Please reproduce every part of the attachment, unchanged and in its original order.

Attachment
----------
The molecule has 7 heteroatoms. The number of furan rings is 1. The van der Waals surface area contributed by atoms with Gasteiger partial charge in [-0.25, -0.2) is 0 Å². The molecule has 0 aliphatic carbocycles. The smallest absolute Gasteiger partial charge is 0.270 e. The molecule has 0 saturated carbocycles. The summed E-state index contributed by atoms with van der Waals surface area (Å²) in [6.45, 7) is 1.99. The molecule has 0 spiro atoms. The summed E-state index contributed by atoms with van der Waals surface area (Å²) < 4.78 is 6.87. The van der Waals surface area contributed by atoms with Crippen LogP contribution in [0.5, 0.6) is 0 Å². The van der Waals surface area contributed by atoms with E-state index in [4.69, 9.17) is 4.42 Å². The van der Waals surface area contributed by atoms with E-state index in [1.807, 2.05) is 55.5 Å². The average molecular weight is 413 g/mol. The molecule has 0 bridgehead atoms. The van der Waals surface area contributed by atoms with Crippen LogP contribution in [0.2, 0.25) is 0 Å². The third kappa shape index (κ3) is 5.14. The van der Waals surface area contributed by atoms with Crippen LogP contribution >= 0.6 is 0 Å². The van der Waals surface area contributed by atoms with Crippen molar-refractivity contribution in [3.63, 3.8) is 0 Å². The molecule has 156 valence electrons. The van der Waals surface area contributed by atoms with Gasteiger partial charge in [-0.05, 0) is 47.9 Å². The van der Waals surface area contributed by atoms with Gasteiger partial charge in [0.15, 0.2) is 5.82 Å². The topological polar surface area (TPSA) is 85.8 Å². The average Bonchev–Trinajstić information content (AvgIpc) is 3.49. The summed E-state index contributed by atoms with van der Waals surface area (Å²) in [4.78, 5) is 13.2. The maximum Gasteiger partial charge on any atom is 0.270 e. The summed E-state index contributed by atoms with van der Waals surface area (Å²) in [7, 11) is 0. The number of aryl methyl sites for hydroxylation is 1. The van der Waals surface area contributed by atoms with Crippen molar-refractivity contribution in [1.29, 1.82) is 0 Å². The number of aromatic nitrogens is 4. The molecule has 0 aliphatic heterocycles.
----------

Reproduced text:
The molecule has 7 heteroatoms. The number of furan rings is 1. The van der Waals surface area contributed by atoms with Gasteiger partial charge in [-0.25, -0.2) is 0 Å². The molecule has 0 aliphatic carbocycles. The smallest absolute Gasteiger partial charge is 0.270 e. The molecule has 0 saturated carbocycles. The summed E-state index contributed by atoms with van der Waals surface area (Å²) in [6.45, 7) is 1.99. The molecule has 0 spiro atoms. The summed E-state index contributed by atoms with van der Waals surface area (Å²) < 4.78 is 6.87. The van der Waals surface area contributed by atoms with Crippen LogP contribution in [0.5, 0.6) is 0 Å². The van der Waals surface area contributed by atoms with E-state index in [4.69, 9.17) is 4.42 Å². The van der Waals surface area contributed by atoms with E-state index in [1.807, 2.05) is 55.5 Å². The average molecular weight is 413 g/mol. The molecule has 0 bridgehead atoms. The van der Waals surface area contributed by atoms with Crippen LogP contribution in [0.2, 0.25) is 0 Å². The third kappa shape index (κ3) is 5.14. The van der Waals surface area contributed by atoms with Crippen LogP contribution >= 0.6 is 0 Å². The van der Waals surface area contributed by atoms with Crippen molar-refractivity contribution in [3.63, 3.8) is 0 Å². The molecule has 156 valence electrons. The van der Waals surface area contributed by atoms with Gasteiger partial charge in [-0.05, 0) is 47.9 Å². The van der Waals surface area contributed by atoms with Gasteiger partial charge in [0.15, 0.2) is 5.82 Å². The topological polar surface area (TPSA) is 85.8 Å². The average Bonchev–Trinajstić information content (AvgIpc) is 3.49. The summed E-state index contributed by atoms with van der Waals surface area (Å²) in [4.78, 5) is 13.2. The maximum Gasteiger partial charge on any atom is 0.270 e. The summed E-state index contributed by atoms with van der Waals surface area (Å²) in [7, 11) is 0. The number of aryl methyl sites for hydroxylation is 1. The van der Waals surface area contributed by atoms with Crippen molar-refractivity contribution in [1.29, 1.82) is 0 Å². The number of aromatic nitrogens is 4. The molecule has 0 aliphatic heterocycles.